Shotcrete is a great solution to your wall casting issue. In all shotcrete repair to get the best bond you need to:
1. Chip back to sound substrate – all the rock pockets and voids should be chipped out (or you can use hydrodemolition) to sound concrete.
2. If the chipped-out area is deep into the wall, make sure to have the opening at about a 45° angle from the back of the chipped out area to the surface so that the air flow providing shotcrete’s high velocity can escape and not be trapped.
3. Do not feather edge the perimeter of the repaired opening. Provide a ¾ to 1 in. (19 to 25 mm) roughly square shoulder at the perimeter edge. If this is sawcut make sure the sawed surface is roughened before shotcreting.
4. Thoroughly clean the chipped-out area to remove all dust.
5. Bring the entire chipped out area to a saturated surface dry condition.
6. Do NOT use a bonding agent. It will detract from the inherent excellent bond of shotcrete.
7. Use an experienced shotcrete nozzleman (ACI-certified in the vertical orientation for the process being used) with a quality concrete mixture, and proper shotcrete equipment.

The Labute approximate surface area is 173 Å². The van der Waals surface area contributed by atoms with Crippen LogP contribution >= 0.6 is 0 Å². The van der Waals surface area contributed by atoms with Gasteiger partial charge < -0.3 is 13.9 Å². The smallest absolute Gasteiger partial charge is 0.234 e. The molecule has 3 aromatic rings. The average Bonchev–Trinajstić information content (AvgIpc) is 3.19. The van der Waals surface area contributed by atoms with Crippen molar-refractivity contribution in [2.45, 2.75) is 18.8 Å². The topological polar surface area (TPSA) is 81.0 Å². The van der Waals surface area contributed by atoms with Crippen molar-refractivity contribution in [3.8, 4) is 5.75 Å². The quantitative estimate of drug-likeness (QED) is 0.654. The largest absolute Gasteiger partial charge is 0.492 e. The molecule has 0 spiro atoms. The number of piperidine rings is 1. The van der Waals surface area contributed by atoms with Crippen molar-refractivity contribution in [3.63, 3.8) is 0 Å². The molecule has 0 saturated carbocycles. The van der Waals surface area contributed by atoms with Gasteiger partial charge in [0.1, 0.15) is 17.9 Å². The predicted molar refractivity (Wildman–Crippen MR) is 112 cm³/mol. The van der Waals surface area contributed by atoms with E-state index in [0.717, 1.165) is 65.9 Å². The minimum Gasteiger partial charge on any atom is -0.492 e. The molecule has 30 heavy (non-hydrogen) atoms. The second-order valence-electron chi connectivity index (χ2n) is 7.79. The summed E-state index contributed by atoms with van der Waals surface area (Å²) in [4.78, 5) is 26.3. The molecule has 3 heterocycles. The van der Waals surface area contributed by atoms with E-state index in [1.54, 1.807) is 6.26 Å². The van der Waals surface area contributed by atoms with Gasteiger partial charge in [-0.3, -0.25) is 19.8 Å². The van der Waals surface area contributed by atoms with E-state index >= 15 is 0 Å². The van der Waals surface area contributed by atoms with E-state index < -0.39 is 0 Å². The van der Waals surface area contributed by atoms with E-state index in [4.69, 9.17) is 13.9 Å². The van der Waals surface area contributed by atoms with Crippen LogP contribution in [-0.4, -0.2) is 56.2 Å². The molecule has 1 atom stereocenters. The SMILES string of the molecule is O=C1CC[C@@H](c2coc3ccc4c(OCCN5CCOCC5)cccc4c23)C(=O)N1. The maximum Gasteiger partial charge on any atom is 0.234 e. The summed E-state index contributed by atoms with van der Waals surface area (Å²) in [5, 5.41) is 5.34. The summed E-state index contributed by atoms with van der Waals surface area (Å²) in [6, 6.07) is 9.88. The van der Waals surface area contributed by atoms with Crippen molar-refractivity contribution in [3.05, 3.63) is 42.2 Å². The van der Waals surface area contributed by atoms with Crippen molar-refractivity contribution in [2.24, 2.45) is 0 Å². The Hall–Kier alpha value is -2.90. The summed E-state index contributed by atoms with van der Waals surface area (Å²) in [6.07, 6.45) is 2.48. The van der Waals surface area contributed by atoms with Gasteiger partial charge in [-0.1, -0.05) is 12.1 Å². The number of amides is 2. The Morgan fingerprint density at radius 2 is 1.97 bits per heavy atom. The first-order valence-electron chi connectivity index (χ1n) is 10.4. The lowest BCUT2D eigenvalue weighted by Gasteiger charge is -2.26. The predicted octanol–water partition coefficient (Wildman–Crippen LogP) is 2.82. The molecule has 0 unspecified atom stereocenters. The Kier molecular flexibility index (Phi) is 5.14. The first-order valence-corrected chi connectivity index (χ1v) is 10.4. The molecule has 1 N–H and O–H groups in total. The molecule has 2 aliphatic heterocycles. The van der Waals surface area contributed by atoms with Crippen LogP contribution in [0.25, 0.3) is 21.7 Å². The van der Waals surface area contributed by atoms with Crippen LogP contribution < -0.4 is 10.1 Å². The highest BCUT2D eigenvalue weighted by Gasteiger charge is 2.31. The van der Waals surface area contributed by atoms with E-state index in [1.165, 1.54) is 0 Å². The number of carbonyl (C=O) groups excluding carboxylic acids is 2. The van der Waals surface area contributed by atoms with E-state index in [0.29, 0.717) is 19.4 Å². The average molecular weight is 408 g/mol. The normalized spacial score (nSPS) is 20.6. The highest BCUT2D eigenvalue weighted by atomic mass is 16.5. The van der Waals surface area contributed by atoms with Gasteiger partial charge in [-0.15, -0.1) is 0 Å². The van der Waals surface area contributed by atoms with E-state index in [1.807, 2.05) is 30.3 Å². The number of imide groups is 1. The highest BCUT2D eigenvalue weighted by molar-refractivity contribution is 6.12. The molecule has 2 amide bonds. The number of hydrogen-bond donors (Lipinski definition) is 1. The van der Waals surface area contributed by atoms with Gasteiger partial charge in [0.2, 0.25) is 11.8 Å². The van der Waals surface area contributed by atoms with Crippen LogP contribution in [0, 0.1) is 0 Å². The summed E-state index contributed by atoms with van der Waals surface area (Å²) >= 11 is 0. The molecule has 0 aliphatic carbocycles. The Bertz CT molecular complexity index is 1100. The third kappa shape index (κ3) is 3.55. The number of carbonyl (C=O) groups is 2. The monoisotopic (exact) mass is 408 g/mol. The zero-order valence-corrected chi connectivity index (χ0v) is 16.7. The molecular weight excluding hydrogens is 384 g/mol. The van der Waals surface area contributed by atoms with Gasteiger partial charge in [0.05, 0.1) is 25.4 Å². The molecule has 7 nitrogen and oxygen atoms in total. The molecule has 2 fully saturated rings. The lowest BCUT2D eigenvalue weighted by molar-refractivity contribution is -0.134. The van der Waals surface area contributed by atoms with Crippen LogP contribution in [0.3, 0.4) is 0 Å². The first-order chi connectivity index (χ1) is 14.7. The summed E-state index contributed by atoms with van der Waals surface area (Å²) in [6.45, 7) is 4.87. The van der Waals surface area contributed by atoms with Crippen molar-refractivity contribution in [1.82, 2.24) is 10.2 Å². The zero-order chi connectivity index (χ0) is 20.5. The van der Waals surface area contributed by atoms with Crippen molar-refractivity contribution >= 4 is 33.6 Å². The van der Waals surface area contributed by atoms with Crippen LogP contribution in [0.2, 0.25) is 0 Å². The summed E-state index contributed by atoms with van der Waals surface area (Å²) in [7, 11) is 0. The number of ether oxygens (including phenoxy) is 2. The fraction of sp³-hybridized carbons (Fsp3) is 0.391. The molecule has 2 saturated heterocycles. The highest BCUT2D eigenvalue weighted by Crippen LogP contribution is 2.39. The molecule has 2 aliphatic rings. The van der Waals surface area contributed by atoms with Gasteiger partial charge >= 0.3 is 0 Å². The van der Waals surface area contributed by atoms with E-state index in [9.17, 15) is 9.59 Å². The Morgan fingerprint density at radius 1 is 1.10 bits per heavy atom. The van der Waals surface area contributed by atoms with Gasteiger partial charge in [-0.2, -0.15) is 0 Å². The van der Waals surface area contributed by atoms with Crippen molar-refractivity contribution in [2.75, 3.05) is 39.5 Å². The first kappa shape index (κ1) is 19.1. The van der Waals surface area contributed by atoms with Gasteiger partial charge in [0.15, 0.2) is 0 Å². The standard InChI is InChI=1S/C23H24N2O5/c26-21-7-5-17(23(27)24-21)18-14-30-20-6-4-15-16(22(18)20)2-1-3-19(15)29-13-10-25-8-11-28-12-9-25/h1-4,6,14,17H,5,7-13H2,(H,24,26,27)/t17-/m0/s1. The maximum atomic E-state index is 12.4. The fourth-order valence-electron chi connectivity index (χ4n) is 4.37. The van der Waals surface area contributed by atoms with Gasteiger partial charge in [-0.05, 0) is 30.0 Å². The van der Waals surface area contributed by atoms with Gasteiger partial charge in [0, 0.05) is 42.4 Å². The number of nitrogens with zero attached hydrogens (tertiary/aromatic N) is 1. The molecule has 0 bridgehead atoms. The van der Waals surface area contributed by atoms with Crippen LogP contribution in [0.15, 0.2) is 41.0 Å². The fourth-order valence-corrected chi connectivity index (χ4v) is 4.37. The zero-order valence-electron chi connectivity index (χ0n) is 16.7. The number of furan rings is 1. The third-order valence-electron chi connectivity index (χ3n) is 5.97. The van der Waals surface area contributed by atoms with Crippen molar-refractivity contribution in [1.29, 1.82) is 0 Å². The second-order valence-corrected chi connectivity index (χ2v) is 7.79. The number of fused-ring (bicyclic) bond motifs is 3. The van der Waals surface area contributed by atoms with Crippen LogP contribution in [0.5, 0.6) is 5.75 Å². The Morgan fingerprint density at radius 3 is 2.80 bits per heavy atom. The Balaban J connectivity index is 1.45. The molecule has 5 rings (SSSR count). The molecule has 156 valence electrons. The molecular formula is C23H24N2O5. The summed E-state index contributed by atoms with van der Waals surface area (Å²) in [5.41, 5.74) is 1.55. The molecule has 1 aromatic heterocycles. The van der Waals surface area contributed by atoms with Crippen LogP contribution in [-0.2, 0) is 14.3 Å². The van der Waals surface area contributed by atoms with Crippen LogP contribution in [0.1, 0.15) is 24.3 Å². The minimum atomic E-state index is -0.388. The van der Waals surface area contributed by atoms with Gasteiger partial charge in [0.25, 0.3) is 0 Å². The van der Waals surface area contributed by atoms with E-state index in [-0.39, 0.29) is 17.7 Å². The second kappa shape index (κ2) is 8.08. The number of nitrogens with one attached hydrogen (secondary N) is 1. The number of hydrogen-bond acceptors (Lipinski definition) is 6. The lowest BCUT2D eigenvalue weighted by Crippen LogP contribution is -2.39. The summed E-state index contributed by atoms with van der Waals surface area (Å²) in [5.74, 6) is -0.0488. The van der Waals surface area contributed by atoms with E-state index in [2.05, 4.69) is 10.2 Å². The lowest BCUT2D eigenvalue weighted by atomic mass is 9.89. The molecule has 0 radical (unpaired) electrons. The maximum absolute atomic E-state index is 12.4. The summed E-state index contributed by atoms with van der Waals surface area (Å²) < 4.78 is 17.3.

8. Make sure the shotcrete finishers are experienced and do not tear or delaminate the shot sections.
9. Protect the freshly shot and finished sections from freezing or extremely hot weather.
10. Cure the shot sections for a minimum of 7 days. A water cure is preferred to a curing membrane. Either wet-mix or dry-mix would be suitable for your project.
The shotcrete contractor you select for the project should recommend the process they are best suited for based on their crew experience and equipment. Appropriate testing for this type of repair may include compression testing of the materials from shotcreted panels (ASTM C1140 Standard Practice for Preparing and Testing Specimens from Shotcrete Test Panels, ASTM C1604 Standard Test Method for Obtaining and Testing Drilled Cores of Shotcrete, and ACI 506.2 Specification for Shotcrete), and bond pull-off tests to verify the bond of the shotcreted material to the original substrate. For more guidance on shotcrete and its use in concrete repairs, you may want to review ACI 506R-16 Guide to Shotcrete, as it can give you more detailed information about shotcrete materials, surface preparation, shotcrete crews and placement, testing, protection and curing.